The title of this blog is from R.P. Blackmur, who’s in my personal pantheon of nine or ten great twentieth-century literary critics. “Provisional” is one of his favorite words–criticism being, for him, always a provisional act, an attempt at understanding that is liable to change. Maybe it’s an assumption of all good critics that their words are not the last words, that others, and often they, at a later date, will revisit what they have said to tweak and turn the terms. But Blackmur liked to draw attention to the fact and remind his readers of it.
He doesn’t, I think, need to be taken as defending lazy criticism–as if calling criticism provisional were an excuse for not trying to set matters right–but there is no knowing that will prove valuable to others, what wobbling rocks and fallen rotten trunks will make for the best route across the swamp. And it’s all wobbling rocks and fallen rotten trunks at some point; I’m not sure where the literature comes in this analogy; perhaps the whole environment we walk through.
An Empson approach is required–as often–to make sense of what Blackmur means: he is holding himself between two contraries: the awareness that all criticism is provisional, and the belief that criticism needs nonetheless to be finished, to be made as right, as solidly realized, precise, and perfected as possible if it is to serve as a stone for anyone at all.
To raise myself to still loftier heights, there’s a wonderful moment in Proust’s Recherche, the second volume, when the Narrator tells us of his discovery that a youthful momentary lapse of decorum, his nearly leaning in to kiss the hand of the arid aristocrat and diplomat M. de Norpois, has been remembered and recounted by the diplomat years later–embarrassment cedes to hopeful optimism: there is no knowing what acts, what events will perish, which will remain; most do perish–this he concedes–but a list of names from an archaeological dig in Ancient Egypt (I think) reminds the Narrator that, against odds, there are some things that, even after being lost, or seemingly wasted, will be rediscovered.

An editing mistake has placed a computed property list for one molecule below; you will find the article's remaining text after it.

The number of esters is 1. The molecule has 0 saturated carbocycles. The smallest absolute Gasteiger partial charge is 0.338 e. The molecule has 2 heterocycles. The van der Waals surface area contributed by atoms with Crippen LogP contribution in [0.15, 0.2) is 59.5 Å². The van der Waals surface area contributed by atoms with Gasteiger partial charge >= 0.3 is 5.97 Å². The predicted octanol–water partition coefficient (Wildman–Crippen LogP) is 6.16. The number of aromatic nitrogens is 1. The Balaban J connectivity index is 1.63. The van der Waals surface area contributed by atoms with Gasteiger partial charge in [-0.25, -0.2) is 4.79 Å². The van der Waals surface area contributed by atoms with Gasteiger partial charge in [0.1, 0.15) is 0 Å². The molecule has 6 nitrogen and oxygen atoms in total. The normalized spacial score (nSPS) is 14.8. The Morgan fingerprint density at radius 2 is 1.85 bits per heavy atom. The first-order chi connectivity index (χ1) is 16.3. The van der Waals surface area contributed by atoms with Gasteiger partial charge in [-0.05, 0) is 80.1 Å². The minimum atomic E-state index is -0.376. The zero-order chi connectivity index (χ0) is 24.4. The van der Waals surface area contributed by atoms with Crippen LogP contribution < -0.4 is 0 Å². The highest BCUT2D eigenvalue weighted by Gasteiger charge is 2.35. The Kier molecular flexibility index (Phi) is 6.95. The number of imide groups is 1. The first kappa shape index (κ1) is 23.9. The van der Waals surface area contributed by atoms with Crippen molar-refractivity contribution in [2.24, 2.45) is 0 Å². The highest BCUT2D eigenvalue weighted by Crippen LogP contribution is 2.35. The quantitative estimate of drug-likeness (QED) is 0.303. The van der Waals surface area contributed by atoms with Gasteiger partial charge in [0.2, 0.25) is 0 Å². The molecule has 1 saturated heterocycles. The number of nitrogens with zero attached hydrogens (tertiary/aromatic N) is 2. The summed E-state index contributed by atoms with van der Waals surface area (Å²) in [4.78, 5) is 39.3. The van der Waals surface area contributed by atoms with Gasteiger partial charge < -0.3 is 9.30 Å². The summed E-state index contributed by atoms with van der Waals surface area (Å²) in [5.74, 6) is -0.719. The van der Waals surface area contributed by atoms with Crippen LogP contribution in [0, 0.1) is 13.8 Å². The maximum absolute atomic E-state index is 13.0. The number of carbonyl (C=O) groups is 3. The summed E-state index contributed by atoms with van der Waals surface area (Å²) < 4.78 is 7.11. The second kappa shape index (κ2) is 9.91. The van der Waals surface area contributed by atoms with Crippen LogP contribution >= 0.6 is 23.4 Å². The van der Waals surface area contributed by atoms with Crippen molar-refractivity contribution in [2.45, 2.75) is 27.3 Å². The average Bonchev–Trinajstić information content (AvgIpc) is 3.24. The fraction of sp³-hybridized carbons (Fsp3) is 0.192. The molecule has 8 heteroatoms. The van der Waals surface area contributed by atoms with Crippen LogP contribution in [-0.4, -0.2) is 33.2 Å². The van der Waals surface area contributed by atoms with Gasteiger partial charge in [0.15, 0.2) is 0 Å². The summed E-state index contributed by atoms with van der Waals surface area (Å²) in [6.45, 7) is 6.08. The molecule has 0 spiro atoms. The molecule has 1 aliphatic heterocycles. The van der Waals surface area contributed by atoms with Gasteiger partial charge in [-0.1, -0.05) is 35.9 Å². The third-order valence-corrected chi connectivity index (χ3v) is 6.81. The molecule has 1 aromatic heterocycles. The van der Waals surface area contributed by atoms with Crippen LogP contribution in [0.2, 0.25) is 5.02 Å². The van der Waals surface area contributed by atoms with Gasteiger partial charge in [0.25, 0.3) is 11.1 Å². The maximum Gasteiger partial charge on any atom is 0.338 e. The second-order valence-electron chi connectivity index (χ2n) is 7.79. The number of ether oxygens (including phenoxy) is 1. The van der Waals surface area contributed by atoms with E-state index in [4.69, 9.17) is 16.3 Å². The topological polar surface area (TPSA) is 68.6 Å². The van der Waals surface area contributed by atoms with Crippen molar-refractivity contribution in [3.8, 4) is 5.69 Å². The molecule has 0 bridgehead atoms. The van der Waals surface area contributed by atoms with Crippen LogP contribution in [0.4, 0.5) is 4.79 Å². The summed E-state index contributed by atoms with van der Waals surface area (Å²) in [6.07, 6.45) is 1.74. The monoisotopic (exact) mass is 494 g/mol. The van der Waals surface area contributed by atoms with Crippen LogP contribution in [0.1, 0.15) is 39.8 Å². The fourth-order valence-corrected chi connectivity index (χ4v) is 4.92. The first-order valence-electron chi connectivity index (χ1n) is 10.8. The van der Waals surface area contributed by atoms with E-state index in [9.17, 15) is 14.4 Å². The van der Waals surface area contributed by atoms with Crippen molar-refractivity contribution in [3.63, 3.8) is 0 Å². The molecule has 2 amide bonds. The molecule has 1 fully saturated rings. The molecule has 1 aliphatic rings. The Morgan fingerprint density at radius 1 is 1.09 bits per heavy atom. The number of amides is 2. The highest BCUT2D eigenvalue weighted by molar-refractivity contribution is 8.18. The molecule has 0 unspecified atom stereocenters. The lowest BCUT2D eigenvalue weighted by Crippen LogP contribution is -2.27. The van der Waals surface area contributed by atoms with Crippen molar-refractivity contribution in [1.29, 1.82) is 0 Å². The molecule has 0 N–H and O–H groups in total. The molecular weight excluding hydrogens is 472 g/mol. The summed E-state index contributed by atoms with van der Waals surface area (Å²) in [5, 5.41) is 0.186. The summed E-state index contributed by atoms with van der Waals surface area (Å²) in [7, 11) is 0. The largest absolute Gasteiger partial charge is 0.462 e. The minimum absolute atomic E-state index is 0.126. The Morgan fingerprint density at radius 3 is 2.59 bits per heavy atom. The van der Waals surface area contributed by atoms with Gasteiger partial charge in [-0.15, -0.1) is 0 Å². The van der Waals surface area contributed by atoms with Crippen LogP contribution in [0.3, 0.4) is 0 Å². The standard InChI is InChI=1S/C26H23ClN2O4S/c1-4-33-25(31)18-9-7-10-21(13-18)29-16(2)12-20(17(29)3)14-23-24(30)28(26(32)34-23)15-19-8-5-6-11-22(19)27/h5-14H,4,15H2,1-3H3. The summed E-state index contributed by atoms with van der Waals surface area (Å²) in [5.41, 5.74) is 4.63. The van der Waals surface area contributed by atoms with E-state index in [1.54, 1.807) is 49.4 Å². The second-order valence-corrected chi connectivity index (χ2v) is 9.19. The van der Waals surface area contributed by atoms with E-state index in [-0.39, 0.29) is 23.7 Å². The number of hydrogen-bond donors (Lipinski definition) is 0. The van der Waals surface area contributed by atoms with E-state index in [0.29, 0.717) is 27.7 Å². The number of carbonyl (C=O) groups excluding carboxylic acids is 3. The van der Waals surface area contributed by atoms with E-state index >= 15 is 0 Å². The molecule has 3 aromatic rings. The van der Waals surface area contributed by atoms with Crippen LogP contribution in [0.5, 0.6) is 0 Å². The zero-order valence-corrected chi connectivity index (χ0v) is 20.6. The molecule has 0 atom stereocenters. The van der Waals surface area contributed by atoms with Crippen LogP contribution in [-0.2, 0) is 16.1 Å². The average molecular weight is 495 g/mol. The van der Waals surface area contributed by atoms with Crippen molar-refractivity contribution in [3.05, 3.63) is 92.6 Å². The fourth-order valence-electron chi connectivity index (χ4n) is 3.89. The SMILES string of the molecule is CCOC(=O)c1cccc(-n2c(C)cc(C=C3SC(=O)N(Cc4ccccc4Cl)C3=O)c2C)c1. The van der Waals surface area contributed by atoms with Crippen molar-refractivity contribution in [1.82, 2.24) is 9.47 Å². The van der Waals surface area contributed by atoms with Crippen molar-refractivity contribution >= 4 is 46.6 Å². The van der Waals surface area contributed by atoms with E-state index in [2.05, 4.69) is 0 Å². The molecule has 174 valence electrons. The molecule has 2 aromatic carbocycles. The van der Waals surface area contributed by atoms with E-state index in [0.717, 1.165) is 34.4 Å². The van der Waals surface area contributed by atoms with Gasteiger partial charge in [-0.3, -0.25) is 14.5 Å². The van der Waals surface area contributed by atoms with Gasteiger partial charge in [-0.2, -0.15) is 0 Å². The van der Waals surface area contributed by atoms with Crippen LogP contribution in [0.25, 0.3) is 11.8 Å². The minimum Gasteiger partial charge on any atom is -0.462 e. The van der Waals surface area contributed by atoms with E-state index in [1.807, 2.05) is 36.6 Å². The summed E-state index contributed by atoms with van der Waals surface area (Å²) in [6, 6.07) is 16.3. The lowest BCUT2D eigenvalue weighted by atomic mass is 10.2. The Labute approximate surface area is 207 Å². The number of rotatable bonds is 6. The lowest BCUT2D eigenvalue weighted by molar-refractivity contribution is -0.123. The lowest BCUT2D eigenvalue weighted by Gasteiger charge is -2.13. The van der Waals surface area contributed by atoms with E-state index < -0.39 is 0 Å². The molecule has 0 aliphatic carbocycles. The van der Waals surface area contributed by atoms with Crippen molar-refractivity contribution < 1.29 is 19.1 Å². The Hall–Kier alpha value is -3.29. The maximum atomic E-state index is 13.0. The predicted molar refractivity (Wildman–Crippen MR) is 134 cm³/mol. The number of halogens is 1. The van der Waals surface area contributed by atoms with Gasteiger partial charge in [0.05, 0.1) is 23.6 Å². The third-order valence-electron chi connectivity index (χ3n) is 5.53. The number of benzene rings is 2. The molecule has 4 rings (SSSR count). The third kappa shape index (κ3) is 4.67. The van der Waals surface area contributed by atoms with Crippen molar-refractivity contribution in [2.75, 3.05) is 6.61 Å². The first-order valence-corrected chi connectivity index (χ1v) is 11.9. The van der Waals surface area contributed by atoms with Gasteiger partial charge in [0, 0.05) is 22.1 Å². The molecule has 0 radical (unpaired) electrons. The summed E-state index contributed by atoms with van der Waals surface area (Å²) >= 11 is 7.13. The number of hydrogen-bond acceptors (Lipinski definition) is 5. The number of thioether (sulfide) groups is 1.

It’s a version of the thought at the end of Middlemarch, where Eliot insists on consoling us with the vision of Dorothea’s undetected acts diffusing themselves widely, fostering good in the world. Proust is more honest than Eliot, and more surprising (there’s no drumroll, but instead he arrives at the thought as if by chance, appropriately; and it is occasioned by flitting embarrassment over a minor social trip), but they are alike in their sense of time stretching forward and unexpected preserving as well as destroying. Empson was attuned to it, too, in his beautifully imaginative work on pastoral and the waste of life, in his poetry–as was one of Blackmur’s critical masters, Eliot, of course.
What does this of this loftiness have to do with provisional criticism–not here, even, but in general, in its bearing even on critics like Blackmur who have and will held up? Well, accepting that criticism is provisional might lead one to care too little–to surrender to the belief that time wastes all. But the potential for critical revision, change, destruction, loss, oblivion, can be held against the prospect that time is also a great restorer, redeemer, and even conservationist–given the chance of this, one ought to make any and all of one’s acts in time as perfect and finished as possible. They stand a chance of mattering simply because they do happen in time. The point is one never knows. So why not. Presume not, one was damned; despair not, one was saved.
And so this whimpering little whelp of a blog: casting out words and thoughts–or not casting out, but sending forth–both in the comfort that, being a blog, there is space for thoughts and phrases of all shapes and sizes, some more provisional than others, and also in the somewhat ponderous belief that it’s not entirely a waste to send these thoughts out into the ether, that I might as well try to shape them, finish them as well as I can; they can be provisions–good or bad, tasteless or savory–for whoever happens on them.